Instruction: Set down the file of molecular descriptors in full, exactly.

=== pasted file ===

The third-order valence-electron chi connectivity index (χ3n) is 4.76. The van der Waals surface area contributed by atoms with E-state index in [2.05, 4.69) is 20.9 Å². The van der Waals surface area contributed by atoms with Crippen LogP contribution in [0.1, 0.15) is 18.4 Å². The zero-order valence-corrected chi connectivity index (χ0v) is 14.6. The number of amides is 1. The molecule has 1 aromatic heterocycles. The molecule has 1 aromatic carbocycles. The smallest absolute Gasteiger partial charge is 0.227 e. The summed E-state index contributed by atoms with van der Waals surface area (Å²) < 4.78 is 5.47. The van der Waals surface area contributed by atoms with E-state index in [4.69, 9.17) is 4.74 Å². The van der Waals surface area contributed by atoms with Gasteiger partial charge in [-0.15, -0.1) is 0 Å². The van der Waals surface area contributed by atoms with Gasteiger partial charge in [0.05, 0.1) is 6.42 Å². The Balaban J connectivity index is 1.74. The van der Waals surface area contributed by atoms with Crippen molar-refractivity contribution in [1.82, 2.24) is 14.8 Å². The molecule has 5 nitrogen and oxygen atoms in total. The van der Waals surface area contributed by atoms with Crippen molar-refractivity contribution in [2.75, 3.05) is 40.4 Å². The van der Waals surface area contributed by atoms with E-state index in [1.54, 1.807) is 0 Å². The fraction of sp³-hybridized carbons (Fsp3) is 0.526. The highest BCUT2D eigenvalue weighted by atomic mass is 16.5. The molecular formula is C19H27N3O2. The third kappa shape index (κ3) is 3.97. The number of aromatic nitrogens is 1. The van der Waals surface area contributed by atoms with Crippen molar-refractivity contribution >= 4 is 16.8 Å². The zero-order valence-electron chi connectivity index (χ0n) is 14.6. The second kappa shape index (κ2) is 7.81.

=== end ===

The third-order valence-electron chi connectivity index (χ3n) is 4.76. The van der Waals surface area contributed by atoms with E-state index in [2.05, 4.69) is 20.9 Å². The van der Waals surface area contributed by atoms with Crippen LogP contribution in [0.1, 0.15) is 18.4 Å². The zero-order valence-corrected chi connectivity index (χ0v) is 14.6. The number of amides is 1. The molecule has 1 aromatic heterocycles. The molecule has 1 aromatic carbocycles. The smallest absolute Gasteiger partial charge is 0.227 e. The summed E-state index contributed by atoms with van der Waals surface area (Å²) < 4.78 is 5.47. The van der Waals surface area contributed by atoms with E-state index in [4.69, 9.17) is 4.74 Å². The van der Waals surface area contributed by atoms with Gasteiger partial charge in [-0.15, -0.1) is 0 Å². The van der Waals surface area contributed by atoms with Gasteiger partial charge in [0.05, 0.1) is 6.42 Å². The Balaban J connectivity index is 1.74. The van der Waals surface area contributed by atoms with Crippen molar-refractivity contribution in [1.82, 2.24) is 14.8 Å². The molecule has 5 nitrogen and oxygen atoms in total. The van der Waals surface area contributed by atoms with Crippen molar-refractivity contribution in [2.75, 3.05) is 40.4 Å². The van der Waals surface area contributed by atoms with E-state index in [1.54, 1.807) is 0 Å². The fraction of sp³-hybridized carbons (Fsp3) is 0.526. The highest BCUT2D eigenvalue weighted by atomic mass is 16.5. The molecular formula is C19H27N3O2. The third kappa shape index (κ3) is 3.97. The number of aromatic nitrogens is 1. The van der Waals surface area contributed by atoms with Crippen molar-refractivity contribution >= 4 is 16.8 Å². The zero-order valence-electron chi connectivity index (χ0n) is 14.6. The second kappa shape index (κ2) is 7.81.